Many of us ask that question, especially when we’re suffering. We want to know why something has happened (or hasn’t happened). We yearn to discover the reason God ordained – caused or allowed – something.
We want to know why.
It’s a good and honest question, but it’s unwise to spend too much time dwelling on it. Why? Because God doesn’t always give us the answer to that question. In fact, He rarely does.
Elisabeth Elliot’s husband Jim was murdered by the Auca Indians along with four other missionaries in the early 1950’s. Left with a young daughter to raise by herself, Elisabeth asked God why. After searching the Scriptures, she came up with five “answers.”
God reveals His glory through suffering and trials. “Dear friends, do not be surprised at the painful trial you are suffering, as though something strange were happening to you. But rejoice that you participate in the sufferings of Christ, so that you may be overjoyed when his glory is revealed” (1 Peter 4:12-13).
Suffering and trials produce positive qualities in our life. Romans 5:3-4 says, “Not only so, but we also rejoice in our sufferings, because we know that suffering produces perseverance; perseverance, character; and character, hope.”
Suffering and trials drive us to fully depend upon God. “But he (God) said to me, ‘My grace is sufficient for you, for my power is made perfect in weakness.’ Therefore I will boast all the more gladly about my weaknesses, so that Christ’s power may rest on me” (2 Corinthians 12:9).
In the life of a Christian, suffering and trials confirm that we actually belong to the Lord. “Now if we are children, then we are heirs – heirs of God and co-heirs with Christ, if indeed we share in his sufferings in order that we may share in his glory” (Romans 8:17).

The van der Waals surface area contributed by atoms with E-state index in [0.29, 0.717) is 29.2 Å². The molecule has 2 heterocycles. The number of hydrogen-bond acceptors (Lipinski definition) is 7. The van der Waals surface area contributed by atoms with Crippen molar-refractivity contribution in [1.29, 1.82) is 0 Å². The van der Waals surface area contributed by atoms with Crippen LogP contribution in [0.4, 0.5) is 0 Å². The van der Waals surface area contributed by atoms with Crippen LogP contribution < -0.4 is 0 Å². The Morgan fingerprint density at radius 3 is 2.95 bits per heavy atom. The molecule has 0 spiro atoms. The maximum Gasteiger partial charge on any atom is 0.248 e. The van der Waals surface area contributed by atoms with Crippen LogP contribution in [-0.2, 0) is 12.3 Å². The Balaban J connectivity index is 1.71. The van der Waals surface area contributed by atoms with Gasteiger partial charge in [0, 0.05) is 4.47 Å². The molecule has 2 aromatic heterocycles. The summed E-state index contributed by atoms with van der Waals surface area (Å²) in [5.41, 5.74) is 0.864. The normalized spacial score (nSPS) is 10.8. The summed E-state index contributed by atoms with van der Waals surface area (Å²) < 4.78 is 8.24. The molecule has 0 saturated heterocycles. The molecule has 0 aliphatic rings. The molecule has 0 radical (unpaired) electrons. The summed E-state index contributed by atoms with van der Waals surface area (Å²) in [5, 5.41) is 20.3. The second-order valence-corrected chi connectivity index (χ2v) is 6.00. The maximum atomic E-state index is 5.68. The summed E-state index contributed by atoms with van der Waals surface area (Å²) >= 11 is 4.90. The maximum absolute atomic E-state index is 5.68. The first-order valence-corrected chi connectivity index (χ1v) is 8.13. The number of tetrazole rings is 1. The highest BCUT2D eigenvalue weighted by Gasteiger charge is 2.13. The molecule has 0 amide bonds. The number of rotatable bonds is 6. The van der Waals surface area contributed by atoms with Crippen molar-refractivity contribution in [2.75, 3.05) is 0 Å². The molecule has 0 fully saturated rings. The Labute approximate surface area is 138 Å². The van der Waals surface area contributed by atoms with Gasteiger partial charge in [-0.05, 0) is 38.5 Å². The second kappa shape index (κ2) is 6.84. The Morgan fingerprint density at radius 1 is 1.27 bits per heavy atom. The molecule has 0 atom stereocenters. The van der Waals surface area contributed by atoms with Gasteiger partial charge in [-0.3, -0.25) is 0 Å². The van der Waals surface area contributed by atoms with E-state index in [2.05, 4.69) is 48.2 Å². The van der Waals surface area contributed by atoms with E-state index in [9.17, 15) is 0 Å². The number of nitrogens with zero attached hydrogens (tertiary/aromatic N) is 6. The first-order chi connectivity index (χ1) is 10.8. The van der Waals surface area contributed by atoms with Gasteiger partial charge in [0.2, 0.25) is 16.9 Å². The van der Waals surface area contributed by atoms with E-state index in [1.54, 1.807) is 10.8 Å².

The church is benefited by the trials and sufferings of its members. Colossians 1:24 says, “Now I rejoice in what was suffered for you, and I will fill up in my flesh what is lacking in regard to Christ’s afflictions, for the sake of his body, which is the church.”
In addition to Elliot’s findings, let me add one more: trials and suffering are part of God’s eternal plan and purpose. “In him we were also chosen, having been predestined according to the plan of him who works out everything in conformity with the purpose of his will,” according to Ephesians 1:11.
All of these passages give us general “answers” to the “why?” question. None of them, however, provide us with a specific answer. We can take comfort, however, in knowing that God has a plan, is in control, and is using it for His purposes.
When we face difficult things (and we all will!), the most important question to ask is not “why?” but “what?” We should ask what we should be doing, thinking, and saying next. We should also be asking what would glorify God in our situation rather than camping on the “why” of the situation.
Elisabeth Elliot had a proper perspective and we can too by the power of the Holy Spirit.